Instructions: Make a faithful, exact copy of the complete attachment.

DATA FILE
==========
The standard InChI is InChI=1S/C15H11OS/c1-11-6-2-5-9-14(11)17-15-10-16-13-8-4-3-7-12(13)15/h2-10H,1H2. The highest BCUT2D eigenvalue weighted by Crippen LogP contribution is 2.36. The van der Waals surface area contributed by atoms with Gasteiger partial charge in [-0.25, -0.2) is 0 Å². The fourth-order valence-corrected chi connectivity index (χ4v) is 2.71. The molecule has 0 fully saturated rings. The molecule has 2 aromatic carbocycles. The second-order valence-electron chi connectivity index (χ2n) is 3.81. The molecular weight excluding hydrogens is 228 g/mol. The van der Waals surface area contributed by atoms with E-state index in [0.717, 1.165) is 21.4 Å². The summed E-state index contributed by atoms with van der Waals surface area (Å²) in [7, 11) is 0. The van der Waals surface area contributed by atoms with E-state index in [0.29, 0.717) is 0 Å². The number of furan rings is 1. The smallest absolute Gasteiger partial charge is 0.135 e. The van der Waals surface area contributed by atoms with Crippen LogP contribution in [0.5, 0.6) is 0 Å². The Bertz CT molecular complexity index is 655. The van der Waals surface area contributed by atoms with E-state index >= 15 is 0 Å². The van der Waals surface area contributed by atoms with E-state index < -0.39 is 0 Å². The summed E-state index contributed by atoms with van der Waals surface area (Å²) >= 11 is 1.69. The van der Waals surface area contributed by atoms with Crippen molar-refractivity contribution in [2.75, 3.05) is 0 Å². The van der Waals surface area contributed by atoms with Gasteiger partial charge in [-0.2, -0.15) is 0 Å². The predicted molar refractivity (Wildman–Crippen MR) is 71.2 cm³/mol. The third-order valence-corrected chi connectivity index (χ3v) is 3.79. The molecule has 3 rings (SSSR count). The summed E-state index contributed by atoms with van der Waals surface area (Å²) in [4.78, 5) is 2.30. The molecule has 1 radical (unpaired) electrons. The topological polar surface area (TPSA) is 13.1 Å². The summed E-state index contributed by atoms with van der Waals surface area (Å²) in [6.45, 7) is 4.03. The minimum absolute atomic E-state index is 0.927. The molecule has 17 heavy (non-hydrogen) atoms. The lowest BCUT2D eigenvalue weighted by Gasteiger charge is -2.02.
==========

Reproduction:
The standard InChI is InChI=1S/C15H11OS/c1-11-6-2-5-9-14(11)17-15-10-16-13-8-4-3-7-12(13)15/h2-10H,1H2. The highest BCUT2D eigenvalue weighted by Crippen LogP contribution is 2.36. The van der Waals surface area contributed by atoms with Gasteiger partial charge in [-0.25, -0.2) is 0 Å². The fourth-order valence-corrected chi connectivity index (χ4v) is 2.71. The molecule has 0 fully saturated rings. The molecule has 2 aromatic carbocycles. The second-order valence-electron chi connectivity index (χ2n) is 3.81. The molecular weight excluding hydrogens is 228 g/mol. The van der Waals surface area contributed by atoms with E-state index in [0.717, 1.165) is 21.4 Å². The summed E-state index contributed by atoms with van der Waals surface area (Å²) in [7, 11) is 0. The van der Waals surface area contributed by atoms with E-state index in [0.29, 0.717) is 0 Å². The number of furan rings is 1. The smallest absolute Gasteiger partial charge is 0.135 e. The van der Waals surface area contributed by atoms with Crippen LogP contribution in [0.5, 0.6) is 0 Å². The Bertz CT molecular complexity index is 655. The van der Waals surface area contributed by atoms with E-state index >= 15 is 0 Å². The van der Waals surface area contributed by atoms with E-state index < -0.39 is 0 Å². The summed E-state index contributed by atoms with van der Waals surface area (Å²) >= 11 is 1.69. The van der Waals surface area contributed by atoms with Crippen molar-refractivity contribution in [2.75, 3.05) is 0 Å². The van der Waals surface area contributed by atoms with Gasteiger partial charge in [-0.2, -0.15) is 0 Å². The predicted molar refractivity (Wildman–Crippen MR) is 71.2 cm³/mol. The third-order valence-corrected chi connectivity index (χ3v) is 3.79. The molecule has 3 rings (SSSR count). The summed E-state index contributed by atoms with van der Waals surface area (Å²) in [4.78, 5) is 2.30. The molecule has 1 radical (unpaired) electrons. The topological polar surface area (TPSA) is 13.1 Å². The summed E-state index contributed by atoms with van der Waals surface area (Å²) in [6.45, 7) is 4.03. The minimum absolute atomic E-state index is 0.927. The molecule has 17 heavy (non-hydrogen) atoms. The lowest BCUT2D eigenvalue weighted by Gasteiger charge is -2.02.